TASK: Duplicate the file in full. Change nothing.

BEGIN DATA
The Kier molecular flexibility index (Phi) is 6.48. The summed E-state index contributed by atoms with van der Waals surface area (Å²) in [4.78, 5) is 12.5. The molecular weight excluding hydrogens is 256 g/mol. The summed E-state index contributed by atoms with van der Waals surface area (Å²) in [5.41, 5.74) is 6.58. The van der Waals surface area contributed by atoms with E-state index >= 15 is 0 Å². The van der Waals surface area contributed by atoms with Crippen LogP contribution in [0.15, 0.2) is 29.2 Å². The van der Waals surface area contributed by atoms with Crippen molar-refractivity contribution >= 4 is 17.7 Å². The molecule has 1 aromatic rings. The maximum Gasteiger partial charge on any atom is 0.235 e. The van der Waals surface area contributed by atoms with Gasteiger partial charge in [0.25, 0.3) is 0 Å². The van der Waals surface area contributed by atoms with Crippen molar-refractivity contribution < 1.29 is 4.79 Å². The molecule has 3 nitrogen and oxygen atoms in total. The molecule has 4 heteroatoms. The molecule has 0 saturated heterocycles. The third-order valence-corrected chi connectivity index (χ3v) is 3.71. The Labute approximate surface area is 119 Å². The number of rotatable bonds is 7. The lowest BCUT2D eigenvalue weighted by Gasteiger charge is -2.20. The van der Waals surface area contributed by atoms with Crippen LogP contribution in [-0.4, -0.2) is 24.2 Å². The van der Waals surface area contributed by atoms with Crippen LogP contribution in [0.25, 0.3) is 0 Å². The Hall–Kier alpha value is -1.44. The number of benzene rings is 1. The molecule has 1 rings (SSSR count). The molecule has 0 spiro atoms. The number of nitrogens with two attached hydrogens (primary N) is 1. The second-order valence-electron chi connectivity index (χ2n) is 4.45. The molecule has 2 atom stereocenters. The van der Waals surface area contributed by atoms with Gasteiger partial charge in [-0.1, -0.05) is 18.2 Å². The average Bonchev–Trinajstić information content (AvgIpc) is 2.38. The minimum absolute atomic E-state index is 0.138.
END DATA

The Kier molecular flexibility index (Phi) is 6.48. The summed E-state index contributed by atoms with van der Waals surface area (Å²) in [4.78, 5) is 12.5. The molecular weight excluding hydrogens is 256 g/mol. The summed E-state index contributed by atoms with van der Waals surface area (Å²) in [5.41, 5.74) is 6.58. The van der Waals surface area contributed by atoms with E-state index >= 15 is 0 Å². The van der Waals surface area contributed by atoms with Crippen LogP contribution in [0.15, 0.2) is 29.2 Å². The van der Waals surface area contributed by atoms with Crippen molar-refractivity contribution >= 4 is 17.7 Å². The molecule has 1 aromatic rings. The maximum Gasteiger partial charge on any atom is 0.235 e. The van der Waals surface area contributed by atoms with Gasteiger partial charge in [0.25, 0.3) is 0 Å². The van der Waals surface area contributed by atoms with Crippen molar-refractivity contribution < 1.29 is 4.79 Å². The molecule has 3 nitrogen and oxygen atoms in total. The molecule has 4 heteroatoms. The molecule has 0 saturated heterocycles. The third-order valence-corrected chi connectivity index (χ3v) is 3.71. The Labute approximate surface area is 119 Å². The number of rotatable bonds is 7. The lowest BCUT2D eigenvalue weighted by Gasteiger charge is -2.20. The van der Waals surface area contributed by atoms with Crippen LogP contribution in [-0.4, -0.2) is 24.2 Å². The van der Waals surface area contributed by atoms with Crippen LogP contribution in [0.25, 0.3) is 0 Å². The Hall–Kier alpha value is -1.44. The number of benzene rings is 1. The molecule has 1 rings (SSSR count). The molecule has 0 spiro atoms. The number of nitrogens with two attached hydrogens (primary N) is 1. The second-order valence-electron chi connectivity index (χ2n) is 4.45. The molecule has 2 atom stereocenters. The van der Waals surface area contributed by atoms with Gasteiger partial charge in [-0.1, -0.05) is 18.2 Å². The average Bonchev–Trinajstić information content (AvgIpc) is 2.38. The minimum absolute atomic E-state index is 0.138.